An Teallach wandering a few tips? Navigation and low level ice – winter ridge walking. The Scottish Mountain Trust and path repair?

Yesterday on the way back from the Munro’s on An Teallach I met my mate Ray and we had a wander over the neglected land to the West of the main path. When you leave the beleach you just head over to the high ground.

Ray on the plateau.

It’s a lovely area and a place I would take the new members of Mountain Rescue team members navigating. It’s pretty barren an ideal as it has few features. After a long day on the hill it kept the brain going as navigation is the key skill in the mountains especially in winter top tip. This area has a bleak look but is so interesting the geology of the plateau has lots of interest. There are loadss of sandstone about and loads of the effect of weathering.

Also in places lots of pebbles from the sandstone strewn in various locations. It’s like someone has been working on the rocks it’s just weathering. Its amazing to come across several metres of just pebbles.

We also located this structure I thought it must be for taking bearings etc. I received this last night . Its a “Base for supporting a Stevenson screen for housing meteorological instruments – thermometers etc.” That must have been a long plod to get the readings anyone got any tales of this up here?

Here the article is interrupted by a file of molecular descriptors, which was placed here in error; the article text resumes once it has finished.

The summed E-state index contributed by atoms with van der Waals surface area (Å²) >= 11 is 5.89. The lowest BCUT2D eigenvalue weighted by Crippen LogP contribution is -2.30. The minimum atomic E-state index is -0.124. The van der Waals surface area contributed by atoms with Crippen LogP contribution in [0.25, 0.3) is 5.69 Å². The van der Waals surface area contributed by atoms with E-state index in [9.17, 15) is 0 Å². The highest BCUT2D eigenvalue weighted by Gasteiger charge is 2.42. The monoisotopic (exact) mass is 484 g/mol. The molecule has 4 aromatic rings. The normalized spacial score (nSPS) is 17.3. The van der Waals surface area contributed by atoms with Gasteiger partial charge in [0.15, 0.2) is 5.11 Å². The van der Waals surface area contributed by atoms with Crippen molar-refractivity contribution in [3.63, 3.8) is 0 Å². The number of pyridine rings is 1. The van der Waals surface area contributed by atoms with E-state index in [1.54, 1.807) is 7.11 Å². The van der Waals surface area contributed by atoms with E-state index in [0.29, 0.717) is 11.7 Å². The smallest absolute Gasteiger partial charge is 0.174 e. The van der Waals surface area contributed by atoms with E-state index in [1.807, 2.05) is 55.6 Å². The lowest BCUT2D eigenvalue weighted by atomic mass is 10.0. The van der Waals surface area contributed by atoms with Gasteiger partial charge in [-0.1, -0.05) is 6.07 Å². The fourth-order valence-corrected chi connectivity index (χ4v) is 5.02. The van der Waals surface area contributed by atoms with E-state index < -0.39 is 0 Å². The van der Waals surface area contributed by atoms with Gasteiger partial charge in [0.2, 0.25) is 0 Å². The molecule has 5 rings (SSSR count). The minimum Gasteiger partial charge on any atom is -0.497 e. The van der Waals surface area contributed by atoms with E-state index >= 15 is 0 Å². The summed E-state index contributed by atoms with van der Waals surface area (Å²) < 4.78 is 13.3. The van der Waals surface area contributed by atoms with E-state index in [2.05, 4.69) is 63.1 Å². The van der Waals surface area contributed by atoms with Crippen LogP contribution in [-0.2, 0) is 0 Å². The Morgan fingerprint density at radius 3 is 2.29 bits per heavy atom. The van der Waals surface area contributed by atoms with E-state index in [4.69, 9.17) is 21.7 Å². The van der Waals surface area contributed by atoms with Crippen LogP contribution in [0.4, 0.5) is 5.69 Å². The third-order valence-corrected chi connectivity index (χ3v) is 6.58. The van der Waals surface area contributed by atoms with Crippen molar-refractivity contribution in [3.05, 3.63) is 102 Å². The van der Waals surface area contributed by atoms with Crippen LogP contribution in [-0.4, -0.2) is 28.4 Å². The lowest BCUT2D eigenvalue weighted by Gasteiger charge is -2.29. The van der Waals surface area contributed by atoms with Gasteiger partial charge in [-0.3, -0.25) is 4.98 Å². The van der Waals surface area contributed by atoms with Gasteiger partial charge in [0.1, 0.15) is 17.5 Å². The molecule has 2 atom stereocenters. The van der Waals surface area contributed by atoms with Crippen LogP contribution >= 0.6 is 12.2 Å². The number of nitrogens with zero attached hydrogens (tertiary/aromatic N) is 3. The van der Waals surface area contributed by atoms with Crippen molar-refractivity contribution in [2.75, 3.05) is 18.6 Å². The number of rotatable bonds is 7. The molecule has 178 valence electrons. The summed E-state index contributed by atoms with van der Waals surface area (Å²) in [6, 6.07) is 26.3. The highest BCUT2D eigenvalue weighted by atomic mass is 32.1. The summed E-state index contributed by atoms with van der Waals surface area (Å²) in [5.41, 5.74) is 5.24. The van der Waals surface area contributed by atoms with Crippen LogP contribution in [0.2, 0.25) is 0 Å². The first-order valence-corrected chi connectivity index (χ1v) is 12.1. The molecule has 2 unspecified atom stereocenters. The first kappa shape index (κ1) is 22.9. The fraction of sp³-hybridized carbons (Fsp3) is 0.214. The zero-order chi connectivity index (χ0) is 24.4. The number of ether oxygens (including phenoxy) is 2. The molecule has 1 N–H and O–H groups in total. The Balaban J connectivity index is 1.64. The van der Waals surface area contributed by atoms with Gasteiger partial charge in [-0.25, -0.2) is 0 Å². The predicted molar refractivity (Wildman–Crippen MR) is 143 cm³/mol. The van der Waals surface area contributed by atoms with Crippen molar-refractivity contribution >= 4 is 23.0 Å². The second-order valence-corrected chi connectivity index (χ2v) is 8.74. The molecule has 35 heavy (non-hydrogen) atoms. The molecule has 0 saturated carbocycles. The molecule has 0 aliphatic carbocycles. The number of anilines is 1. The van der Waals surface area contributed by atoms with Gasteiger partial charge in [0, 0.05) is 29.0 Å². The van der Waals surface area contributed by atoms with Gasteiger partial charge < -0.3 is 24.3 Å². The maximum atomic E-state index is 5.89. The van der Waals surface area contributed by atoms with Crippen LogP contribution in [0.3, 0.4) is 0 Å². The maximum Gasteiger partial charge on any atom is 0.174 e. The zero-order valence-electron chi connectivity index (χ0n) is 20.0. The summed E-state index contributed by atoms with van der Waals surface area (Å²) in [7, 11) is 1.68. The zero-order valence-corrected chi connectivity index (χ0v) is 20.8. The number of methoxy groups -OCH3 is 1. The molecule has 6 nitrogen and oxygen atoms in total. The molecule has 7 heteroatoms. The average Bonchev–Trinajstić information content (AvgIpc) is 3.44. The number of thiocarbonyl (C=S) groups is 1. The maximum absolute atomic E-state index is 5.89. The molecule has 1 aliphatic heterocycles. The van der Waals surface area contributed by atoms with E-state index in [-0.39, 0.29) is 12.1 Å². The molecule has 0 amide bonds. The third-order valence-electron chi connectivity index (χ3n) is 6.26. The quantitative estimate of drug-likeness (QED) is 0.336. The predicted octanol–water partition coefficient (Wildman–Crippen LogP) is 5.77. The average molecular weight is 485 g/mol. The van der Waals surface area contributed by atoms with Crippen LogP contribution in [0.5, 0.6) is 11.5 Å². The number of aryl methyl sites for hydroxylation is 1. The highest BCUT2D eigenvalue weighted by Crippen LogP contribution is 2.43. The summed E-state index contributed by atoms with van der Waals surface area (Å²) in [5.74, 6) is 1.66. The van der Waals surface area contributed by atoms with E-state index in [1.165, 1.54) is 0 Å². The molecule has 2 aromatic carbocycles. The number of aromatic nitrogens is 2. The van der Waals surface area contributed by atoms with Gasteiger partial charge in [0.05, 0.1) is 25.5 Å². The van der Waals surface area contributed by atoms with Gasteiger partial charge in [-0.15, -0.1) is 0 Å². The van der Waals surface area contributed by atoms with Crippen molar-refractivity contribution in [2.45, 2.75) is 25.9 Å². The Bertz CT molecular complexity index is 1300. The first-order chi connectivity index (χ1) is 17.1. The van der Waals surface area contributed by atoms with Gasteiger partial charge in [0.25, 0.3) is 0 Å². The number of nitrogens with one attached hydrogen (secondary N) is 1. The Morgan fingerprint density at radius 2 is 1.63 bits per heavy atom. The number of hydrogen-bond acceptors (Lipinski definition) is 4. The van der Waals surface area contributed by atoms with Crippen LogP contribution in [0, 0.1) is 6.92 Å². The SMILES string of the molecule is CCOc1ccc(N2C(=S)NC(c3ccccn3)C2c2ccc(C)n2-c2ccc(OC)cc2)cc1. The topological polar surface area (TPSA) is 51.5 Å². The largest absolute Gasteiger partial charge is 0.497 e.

On the way off An Teallach I had noticed in my early days some good climbing on the small cliffs pf Glas Mheal Mhor and had climbed here with my mate Mark Sinclair. In these days the 70’s you rarely put your new climbs in as the North West was at that time going to be an area where you could explore with limited information. It was to be left for future generations. I think it was due to the rise of the climbing guides that were getting popular. Anyway attitudes changed and lots of routes were reported. The RAF Kinloss Mountain Rescue Team had been climbing since the 50’s on many of the crags in the summer and winter.

The crag on Glas Mheall Mor.

They rarely reported their routes so a few routes were never in the guides. We had climbed on the main cliffs on An Teallach fairly often in the winter these were long hard days and usually completed with the ridge traverse. This cliff with a short walk in was a bit easier and after a hard weekend we had some fun on the ice. Despite the crag being low when the temperature drops the ice forms in the wind.